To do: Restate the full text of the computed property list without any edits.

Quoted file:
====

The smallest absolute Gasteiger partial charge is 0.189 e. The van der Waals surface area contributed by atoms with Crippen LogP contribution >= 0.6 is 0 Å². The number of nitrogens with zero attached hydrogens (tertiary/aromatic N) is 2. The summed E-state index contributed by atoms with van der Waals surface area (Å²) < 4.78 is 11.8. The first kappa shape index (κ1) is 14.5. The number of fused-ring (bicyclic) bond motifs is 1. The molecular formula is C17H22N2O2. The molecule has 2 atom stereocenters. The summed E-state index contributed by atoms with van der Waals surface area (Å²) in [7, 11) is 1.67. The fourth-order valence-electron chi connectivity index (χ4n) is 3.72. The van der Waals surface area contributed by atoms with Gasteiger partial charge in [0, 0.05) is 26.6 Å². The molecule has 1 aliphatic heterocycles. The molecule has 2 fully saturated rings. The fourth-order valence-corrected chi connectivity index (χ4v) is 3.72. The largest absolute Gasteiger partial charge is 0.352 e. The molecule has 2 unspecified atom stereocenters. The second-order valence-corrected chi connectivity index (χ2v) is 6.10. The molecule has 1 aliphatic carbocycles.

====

The smallest absolute Gasteiger partial charge is 0.189 e. The van der Waals surface area contributed by atoms with Crippen LogP contribution >= 0.6 is 0 Å². The number of nitrogens with zero attached hydrogens (tertiary/aromatic N) is 2. The summed E-state index contributed by atoms with van der Waals surface area (Å²) < 4.78 is 11.8. The first kappa shape index (κ1) is 14.5. The number of fused-ring (bicyclic) bond motifs is 1. The molecular formula is C17H22N2O2. The molecule has 2 atom stereocenters. The summed E-state index contributed by atoms with van der Waals surface area (Å²) in [7, 11) is 1.67. The fourth-order valence-electron chi connectivity index (χ4n) is 3.72. The van der Waals surface area contributed by atoms with Gasteiger partial charge in [0, 0.05) is 26.6 Å². The molecule has 1 aliphatic heterocycles. The molecule has 2 fully saturated rings. The fourth-order valence-corrected chi connectivity index (χ4v) is 3.72. The largest absolute Gasteiger partial charge is 0.352 e. The molecule has 2 unspecified atom stereocenters. The second-order valence-corrected chi connectivity index (χ2v) is 6.10. The molecule has 1 aliphatic carbocycles.